10. I think you're onto something here. If Obsidian really doesn't fear to tackle mature themes, then maybe they should give the player ample oportunities to do some really vile stuff. Most roleplaying games don't let you do much on the evil side aside from lying, killing, and being an **** (KOTOR comes to mind, where you could become a Sith Lord from simply behaving like a spoiled brat - if the proverbial spoiled brat was given Force powers and a lightsaber). Fallout 3 also wouldn't let you kill kids. I never even tried doing that until I read somewhere that you couldn't. I mean, killing hundreds (thousands!) of anything that moves is OK, but not one single kid? Not even Princess from Little Lamplight? On that note, most games don't even bother to include kids (probably because they all agree that there is no point to include anything that you cannot kill). I'm veering off-topic and I know it, but I would like to point out that it would be grand if Project: Eternity could (at least in some small part) allow us to play sophisticated archvillains (Xanatos) rather than just another chaotic evil butcher. I always found that aspect somewhat lacking in most video games. As for the sexism thing... I am constantly reminded of the 'female armour' as discussed in some previous topics. Should the devs strive for realism, I hope they avoid armour cleavage and chainmail bikinis.
  11. Actually, one thing we haven't considered much is that Project: Eternity can and probably will draw lots of inspiration from actual history. I mean, even GRRMartin admits he was inspired by the War of the Roses and just added dragons and stuff. When the team announced the setting, it became obvious that it is rather analogue to the colonization period (with some early renaissance flavor). Drawing lessons from history makes fantasy books more believable.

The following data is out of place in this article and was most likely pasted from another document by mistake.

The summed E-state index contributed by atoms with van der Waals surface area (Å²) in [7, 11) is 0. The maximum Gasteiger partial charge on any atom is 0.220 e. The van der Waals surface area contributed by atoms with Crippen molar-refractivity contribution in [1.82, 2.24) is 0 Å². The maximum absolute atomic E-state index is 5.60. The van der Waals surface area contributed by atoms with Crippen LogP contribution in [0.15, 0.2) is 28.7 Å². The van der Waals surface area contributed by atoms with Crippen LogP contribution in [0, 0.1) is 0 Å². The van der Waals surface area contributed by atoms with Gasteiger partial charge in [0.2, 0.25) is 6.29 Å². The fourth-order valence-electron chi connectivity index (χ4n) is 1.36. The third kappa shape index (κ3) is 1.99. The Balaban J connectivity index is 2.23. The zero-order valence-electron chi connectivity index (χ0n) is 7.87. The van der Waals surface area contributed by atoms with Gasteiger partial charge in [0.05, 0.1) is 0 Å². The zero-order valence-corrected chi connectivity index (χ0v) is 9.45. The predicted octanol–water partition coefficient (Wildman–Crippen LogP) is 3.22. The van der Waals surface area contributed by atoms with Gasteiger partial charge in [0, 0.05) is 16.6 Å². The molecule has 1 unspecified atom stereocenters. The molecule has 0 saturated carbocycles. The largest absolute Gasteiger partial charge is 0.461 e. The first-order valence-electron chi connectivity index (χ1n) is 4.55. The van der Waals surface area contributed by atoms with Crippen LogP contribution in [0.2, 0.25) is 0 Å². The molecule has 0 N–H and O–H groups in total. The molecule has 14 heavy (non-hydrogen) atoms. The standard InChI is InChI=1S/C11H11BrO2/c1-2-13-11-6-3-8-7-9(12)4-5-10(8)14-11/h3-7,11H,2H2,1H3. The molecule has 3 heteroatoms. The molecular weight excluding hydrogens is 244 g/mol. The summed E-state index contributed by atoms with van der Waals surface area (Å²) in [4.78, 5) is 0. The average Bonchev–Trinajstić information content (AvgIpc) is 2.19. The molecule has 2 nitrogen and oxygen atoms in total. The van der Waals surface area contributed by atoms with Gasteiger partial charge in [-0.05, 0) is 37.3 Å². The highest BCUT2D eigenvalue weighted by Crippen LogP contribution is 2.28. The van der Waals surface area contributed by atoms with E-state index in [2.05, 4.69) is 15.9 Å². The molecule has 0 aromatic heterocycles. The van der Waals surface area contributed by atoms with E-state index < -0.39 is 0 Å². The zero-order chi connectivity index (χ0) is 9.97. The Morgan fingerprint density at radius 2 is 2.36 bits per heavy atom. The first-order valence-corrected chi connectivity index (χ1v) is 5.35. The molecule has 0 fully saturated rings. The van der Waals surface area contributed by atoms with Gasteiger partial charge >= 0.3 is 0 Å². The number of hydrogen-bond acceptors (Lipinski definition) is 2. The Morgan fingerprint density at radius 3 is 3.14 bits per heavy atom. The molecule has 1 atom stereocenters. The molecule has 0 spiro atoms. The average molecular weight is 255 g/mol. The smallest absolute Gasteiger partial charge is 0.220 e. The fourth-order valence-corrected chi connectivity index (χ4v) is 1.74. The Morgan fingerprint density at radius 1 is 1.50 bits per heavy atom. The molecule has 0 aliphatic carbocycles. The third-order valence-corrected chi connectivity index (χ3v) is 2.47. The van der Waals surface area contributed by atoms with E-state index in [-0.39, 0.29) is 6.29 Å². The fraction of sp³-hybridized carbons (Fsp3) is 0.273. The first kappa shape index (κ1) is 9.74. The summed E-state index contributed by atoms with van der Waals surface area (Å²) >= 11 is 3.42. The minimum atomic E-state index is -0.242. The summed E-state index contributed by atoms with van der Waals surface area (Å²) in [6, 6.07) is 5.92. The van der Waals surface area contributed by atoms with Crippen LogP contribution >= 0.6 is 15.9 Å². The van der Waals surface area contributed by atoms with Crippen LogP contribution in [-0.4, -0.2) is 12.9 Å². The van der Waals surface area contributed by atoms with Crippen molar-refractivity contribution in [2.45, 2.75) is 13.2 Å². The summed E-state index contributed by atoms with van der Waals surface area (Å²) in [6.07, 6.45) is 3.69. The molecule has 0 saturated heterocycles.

12. Steven Erikson, author of the Malazan Book of the Fallen series. I'm only half-way through with the first book (out of ten or so), and already I find the setting awesome (something like a cross between Faerun and Tamriel/Morrowind). It's a high fantasy world (mages can level whole cities in minutes), so maybe that's not quite in keeping with the low-level nature of Project: Eternity, but then so was BG1. And epic levels (and spells) came later in BG2 and Throne of Bhaal. Anyway, I like the concept of gods in Erikson's books, because humans don't necessarily like them meddling in their affairs. Mages prefer the gods to stay out of their way. I think George R. R. Martin will have an influence, whether we like it or not. I think he already influenced Dragon Age: Origins before the TV series brought it to the mainstream attention. So when Obsidian says they can handle mature themes now, I hope they go the R. R. way. Just don't overdo it. Terry Pratchett is too ridiculous to be taken as a full-frontal influence, but his handling of certain fantasy tropes is a good example to follow. I'm thinking of terms and plot devices like 'narrative causality' (the Planescape setting sort of recognized this through the Rule of Three, Center of All, an the Unity of Rings concepts) - an unseen force that makes characters do what the Story demands of them (the valiant hero must save the princess, etc.). The wizards and witches of Discworld can sense these forces at work, while normal people cannot. Thematic magic comes to mind when I speak of Planescape and Discworld. The witch Lilith specializes in Mirror Magic (standing between two or more mirrors, she becomes more powerful and can 'look' through any reflection anywhere). Planescape - Torment had the character of Ravel Puzzlewell, whose theme was brambles and vines (in keeping with Sigil's razorwine, perhaps - the appearance of which she may even be the cause?). Elves of the Discworld excel at mind domination and glamor (illusions which make them appear beautiful and exotic, when they are quite the opposite in their true form). I hope to see some thematic magic at work in the world of Project: Eternety, and something that is not more of the same-old "elemental conflict" (fire, water, earth, air). Tolkien is an obvious influence, without whose input Project: Eternity (and D&D for that matter) would probably not exist. But instead of the Lord of the Rings, perhaps the devs should look to Silmarillion for inspiration. I would love for P:E to have an abundant mythology to browse through as we find books and notes (world creation, understanding of magic, gods, forces of nature and of mind, etc.). I'm sorry; I understand this wasn't a single writer, but gods forbid that devs should look to just one for inspiration.